Natural capital depletion signals huge risk for investorsJune 2013
It’s a well-known fact that we are depleting the Earth’s natural resources at a faster rate than we are replacing them. Now a report published by an international business coalition has quantified the damage that each primary industry is inflicting on the world’s ecosystem.
The Economics of Ecosystems and Biodiversity (TEEB) for Business Coalition’s estimates the unpriced costs of land use, water consumption, greenhouse gas emissions, air pollution, land and water pollution and waste from primary production and primary processing amounts to $7.3 trillion a year. That’s 13% of 2009 global economic output.
Conducted for the TEEB coalition by Trucost, the report finds coal power generation, rice and wheat farming, cattle ranching and water supply are the biggest culprits in the great drawdown on the Earth’s natural resource bank.
In 2009, these sectors appear most frequently in the top 20 ranking of sectors on total costs from natural resource use, pollution and waste in different regions. At the top of the league, coal generation costs in Eastern Asia ($452.8bn) are slightly higher than those for the sector’s impacts in North America ($316.8bn).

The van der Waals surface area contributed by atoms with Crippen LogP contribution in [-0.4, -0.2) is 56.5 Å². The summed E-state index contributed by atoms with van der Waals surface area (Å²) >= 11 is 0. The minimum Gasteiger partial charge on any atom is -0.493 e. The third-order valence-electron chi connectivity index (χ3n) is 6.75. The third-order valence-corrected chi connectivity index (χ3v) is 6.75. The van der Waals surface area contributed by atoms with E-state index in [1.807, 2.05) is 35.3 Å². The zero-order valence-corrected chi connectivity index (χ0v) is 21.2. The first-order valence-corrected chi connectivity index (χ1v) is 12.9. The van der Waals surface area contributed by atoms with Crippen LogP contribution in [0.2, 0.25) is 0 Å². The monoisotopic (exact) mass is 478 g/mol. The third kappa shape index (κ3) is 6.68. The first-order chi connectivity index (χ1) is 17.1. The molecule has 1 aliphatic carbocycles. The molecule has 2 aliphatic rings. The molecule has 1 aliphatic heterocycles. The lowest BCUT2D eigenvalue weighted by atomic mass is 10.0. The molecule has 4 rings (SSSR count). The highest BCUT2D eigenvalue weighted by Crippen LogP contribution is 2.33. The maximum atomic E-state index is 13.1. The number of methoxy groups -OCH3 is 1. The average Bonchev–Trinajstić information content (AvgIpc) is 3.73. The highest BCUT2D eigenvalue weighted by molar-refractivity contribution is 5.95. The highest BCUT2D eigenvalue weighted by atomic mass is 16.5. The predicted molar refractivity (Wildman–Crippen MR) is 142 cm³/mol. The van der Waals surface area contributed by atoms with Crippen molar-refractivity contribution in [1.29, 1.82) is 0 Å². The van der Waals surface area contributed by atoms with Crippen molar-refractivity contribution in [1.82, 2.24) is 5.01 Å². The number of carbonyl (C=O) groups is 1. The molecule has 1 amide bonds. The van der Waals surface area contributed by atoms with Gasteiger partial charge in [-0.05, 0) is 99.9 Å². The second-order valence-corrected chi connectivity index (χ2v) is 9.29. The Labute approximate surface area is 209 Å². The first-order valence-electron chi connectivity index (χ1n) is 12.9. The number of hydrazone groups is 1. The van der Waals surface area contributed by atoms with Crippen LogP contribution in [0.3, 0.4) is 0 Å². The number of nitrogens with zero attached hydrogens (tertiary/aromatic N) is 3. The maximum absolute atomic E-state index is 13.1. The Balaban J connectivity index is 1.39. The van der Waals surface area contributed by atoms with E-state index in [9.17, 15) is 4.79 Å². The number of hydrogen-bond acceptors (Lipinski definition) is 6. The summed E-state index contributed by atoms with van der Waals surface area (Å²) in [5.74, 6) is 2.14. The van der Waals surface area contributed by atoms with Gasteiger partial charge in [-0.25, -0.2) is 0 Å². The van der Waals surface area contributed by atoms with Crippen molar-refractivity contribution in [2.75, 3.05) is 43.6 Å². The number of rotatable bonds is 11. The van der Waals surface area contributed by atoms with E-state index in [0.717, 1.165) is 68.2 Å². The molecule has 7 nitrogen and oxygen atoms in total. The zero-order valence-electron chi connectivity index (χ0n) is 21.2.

The next highest impacts are driven by agricultural sectors in areas of high water scarcity, and where the level of production, and therefore land use, is high. The high value of ecosystems in South America and Southern Asia contributes to the potential materiality of impacts from cattle ranching and wheat farming in these regions ($358.8bn and $163bn respectively). All this boils down to an astonishing conclusion. Of the top 20 region-sectors (a particular industry in a particular region) ranked by environmental impacts, none would be profitable if externalities were fully integrated.
For investors the risks are huge. They must understand the extent to which companies they invest in are addressing risks from natural capital depletion, which are already the most significant driver of some raw material price fluctuations.
King Coal’s reign on wane
The statement “Coal is King” is perhaps no more true than in Australia, where the world’s second largest coal exporter is also one of the biggest users of coal for power generation. But the tide is turning against coal miners.
Australia’s Uniting Church in May added fossil fuels to its black list of industries it will no longer invest in, joining those in the armaments, tobacco and alcohol sectors.
Now the big four retail banks are coming under pressure to drop financing of coal projects, with campaign group Market Forces – an offshoot of Friends of the Earth – the latest to join urge a boycott.
The move against coal has now caught the attention of Australian based analysts at Citigroup, who say coal reserves face a dramatic devaluation because of potentially stronger action against global warming.
The Citi report finds that half the value ascribed to specialist coal miners could potentially be lost if the world took decisive action on climate change by 2020.
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